Principle - a fundamental truth or proposition that serves as the foundation for a system of belief or behaviour or for a chain of reasoning.
Truth - a fact or belief that is accepted as true.
Fact - a thing that is known or proved to be true.
True - in accordance with fact or reality.

Therefore morals are "fundamental facts or beliefs accepted as accordance with truth or reality regarding right or wrong. "
If my opponent considers a fundamental truth to be subjective, You would theoretically have to argue that nothing is objective.
Jhhillman

Con

It sounds like you are essentially arguing that there is an (unspecified) moral system out there that is The One Fundamental Truth, But you haven't provided any explanation of why this one moral system is fundamentally true. In order for something to be accepted as fundamentally true, It has to be proven so. There is no proof of a true moral system, So therefore there is, For all practical purposes, No fundamentally true moral system. Maybe there is some kind of fundamentally true moral system, But as yet we have no way of accessing it, So for all practical purposes there is no fundamental moral truth. If morals are fundamental facts or beliefs accepted as true (for your value of true) than how do you explain the fact that there are multiple conflicting moral systems accepted by different people as being in accordance with reality? Fundamental moral truths cannot be demonstrated, So therefore they do not exist. But we still think that there are fundamental moral truths. We just disagree on what they are. What each person considers fundamentally true differs between people. Therefore, Moral truths are subjective. There is not yet any proven fundamental moral truth. Therefore, It is up to us to morally interpret the world as we see fit.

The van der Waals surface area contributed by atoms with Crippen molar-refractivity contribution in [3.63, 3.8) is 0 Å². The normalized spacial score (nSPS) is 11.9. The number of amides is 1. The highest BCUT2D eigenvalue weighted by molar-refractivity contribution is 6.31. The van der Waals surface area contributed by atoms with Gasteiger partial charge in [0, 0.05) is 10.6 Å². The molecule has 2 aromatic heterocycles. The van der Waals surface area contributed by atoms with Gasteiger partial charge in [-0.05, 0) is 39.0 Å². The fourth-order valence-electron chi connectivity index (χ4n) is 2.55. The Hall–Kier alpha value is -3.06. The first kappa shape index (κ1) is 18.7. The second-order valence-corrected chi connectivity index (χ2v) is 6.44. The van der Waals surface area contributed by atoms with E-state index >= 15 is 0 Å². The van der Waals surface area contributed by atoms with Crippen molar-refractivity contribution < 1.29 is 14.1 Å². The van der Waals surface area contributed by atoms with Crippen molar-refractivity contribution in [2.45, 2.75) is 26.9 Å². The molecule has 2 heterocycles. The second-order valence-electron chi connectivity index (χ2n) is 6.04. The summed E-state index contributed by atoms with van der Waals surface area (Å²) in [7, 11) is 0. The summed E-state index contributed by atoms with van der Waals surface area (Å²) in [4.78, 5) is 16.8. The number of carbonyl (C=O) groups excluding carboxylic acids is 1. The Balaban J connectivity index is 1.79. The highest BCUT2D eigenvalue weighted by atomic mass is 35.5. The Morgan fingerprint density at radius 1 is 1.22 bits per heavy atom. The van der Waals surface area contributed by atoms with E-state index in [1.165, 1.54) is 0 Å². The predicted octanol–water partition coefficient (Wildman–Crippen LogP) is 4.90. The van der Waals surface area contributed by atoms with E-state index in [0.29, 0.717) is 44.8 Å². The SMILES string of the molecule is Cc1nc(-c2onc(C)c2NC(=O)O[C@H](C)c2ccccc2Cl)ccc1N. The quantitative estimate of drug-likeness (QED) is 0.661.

I am not arguing that nothing is objective. I am arguing that only concrete things are objective. It is an objective, Fundamental truth that I am sitting in a chair writing this. Both I and the chair are concrete objects interacting in a concrete way. But morals are not concrete. I can't pick up a moral and look at it, To determine what it is. Morals are a lens that humans have made up to interpret the actions of themselves and others in order to determine how to respond. We have created morals in order to look a the world through them. (Note that I am not saying morals should be disregarded) No moral system can be demonstrated as fundamentally true, So we have to look at morals subjectively. We, Of course, Are already doing that. For the purposes of the human experience, (which is the only relevant perspecive) morals are subjective.
Debate Round No. 2
budding_demonologist

Pro

I can"t provide proof of why this moral system is fundamentally true because you would need to know everything to provide an explanation of a set of moral rules that hasn"t been found yet. I"m not arguing that this fundamental truth can be used, Or is in any form practical, Rather that it exists and isn"t subjective. Just be a use we can"t access something, And it"s essentially useless in modern day time, Does make it nonexistent. When you refer to such a thing as "moral systems" I assume you mean things such as religion and philosophy. The are not "moral truths" in such, But systems that have their own view and idea of what "morality" is. This is called a "moral view" and is very much subjective. What I"m referring to is morals themselves.

Consider a stadium filled with people. In the middle of, Say, A football game a cow walks onto the field. Suddenly the sound of gunfire rings out and the cows dead. Some people in the crowd say that the shot came from the fifth aisle, Some say the ninth, And some say the thirtieth. All of these people have their own view on where it came from, But none of them know for certain. Each believe that they are correct, But again, None know for sure. This gunshot could not have come from all of these places, And therefore we know that either one or none of these people are correct. We don"t know which row it came from, But we know that it came from one. Through time and evidence, The police are now close to finding the source of the bullet. The same can be said for morality. Although so many of us see things in different ways, Interpret things differently and have our own beliefs on morality, This doesn"t necessarily mean that all of our beliefs are the "right ones".

Let me ask my opponent a theoretical question. If an innocent child was raped and murdered for no reason, Could this be subjectively right? (Note that the words "innocent" and "no reason" refers to the perpetrators own thoughts. )

I can not stress the following statement enough "What people believe to be fundamental truths are their moral view, Which is subjective. This does not mean that their is no objective moral truth. They can"t all be subjectively correct. "